Tuesday, March 20, 2012

News at Eleven: Yes, sometimes there was sexual imagery

or maddening metaphor that might have caused Shelley to blush, or Wordsworth to disclaim, or the prophets to ask, where was God in all this?

Yet Irving [Layton]--teaching us in the mid-'50s, writing in the shadow of the Holocaust and the rebirth of the state of Israel--was alive always to the vulnerability of the powerless and the powerlessness of the vulnerable. He became the voice of the voiceless; and it was a voice profoundly Jewish--though not religious, and unwaveringly universalistic in its message.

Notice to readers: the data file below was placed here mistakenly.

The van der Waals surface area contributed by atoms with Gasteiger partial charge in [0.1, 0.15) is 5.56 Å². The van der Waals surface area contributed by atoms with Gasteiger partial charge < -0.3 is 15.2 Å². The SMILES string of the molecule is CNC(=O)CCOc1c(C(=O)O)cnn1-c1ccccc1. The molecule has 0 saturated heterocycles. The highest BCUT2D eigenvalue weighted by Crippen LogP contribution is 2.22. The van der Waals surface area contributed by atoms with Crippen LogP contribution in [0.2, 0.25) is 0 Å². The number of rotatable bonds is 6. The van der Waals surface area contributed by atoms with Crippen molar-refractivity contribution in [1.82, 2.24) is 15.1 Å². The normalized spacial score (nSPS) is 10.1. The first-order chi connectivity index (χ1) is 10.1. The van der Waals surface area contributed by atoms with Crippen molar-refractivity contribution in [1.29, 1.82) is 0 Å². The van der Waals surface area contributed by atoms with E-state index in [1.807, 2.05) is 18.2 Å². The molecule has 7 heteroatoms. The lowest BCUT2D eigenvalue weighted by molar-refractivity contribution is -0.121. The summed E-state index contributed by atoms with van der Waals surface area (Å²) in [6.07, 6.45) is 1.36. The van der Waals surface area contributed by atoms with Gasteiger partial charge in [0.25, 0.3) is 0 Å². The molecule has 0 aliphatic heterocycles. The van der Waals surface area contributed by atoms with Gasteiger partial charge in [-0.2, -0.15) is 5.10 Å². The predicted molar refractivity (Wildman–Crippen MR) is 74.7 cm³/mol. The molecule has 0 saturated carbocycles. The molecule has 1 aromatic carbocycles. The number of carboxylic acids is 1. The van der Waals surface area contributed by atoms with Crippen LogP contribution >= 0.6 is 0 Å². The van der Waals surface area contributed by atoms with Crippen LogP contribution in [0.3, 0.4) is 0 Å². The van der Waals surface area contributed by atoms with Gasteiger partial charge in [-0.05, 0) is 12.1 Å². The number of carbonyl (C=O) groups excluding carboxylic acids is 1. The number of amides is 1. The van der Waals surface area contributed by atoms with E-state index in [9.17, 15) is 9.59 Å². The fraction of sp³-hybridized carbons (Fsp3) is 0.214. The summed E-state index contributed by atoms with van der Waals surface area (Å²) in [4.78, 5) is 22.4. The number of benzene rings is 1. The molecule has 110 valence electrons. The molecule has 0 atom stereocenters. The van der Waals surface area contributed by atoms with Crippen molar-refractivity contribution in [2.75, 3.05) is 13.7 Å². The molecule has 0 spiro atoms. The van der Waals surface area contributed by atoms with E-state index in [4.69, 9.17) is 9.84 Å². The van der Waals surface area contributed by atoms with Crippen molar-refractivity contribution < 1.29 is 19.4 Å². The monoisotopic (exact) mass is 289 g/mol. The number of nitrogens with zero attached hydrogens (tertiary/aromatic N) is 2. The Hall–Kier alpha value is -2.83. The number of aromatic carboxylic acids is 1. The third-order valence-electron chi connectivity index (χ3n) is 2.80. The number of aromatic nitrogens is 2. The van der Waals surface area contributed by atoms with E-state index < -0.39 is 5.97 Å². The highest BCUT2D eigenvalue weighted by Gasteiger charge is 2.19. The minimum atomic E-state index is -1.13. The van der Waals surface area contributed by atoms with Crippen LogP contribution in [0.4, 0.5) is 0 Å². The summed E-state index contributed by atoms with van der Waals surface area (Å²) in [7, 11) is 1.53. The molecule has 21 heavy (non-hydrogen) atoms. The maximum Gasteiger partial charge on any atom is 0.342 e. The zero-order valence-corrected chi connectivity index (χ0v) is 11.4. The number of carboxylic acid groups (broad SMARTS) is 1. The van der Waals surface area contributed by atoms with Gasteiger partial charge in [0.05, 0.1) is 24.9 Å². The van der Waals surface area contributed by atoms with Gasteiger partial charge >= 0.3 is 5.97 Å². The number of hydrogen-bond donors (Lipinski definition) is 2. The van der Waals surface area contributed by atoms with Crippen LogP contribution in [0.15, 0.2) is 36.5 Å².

from The Gazette: Irving Layton: teacher and friend


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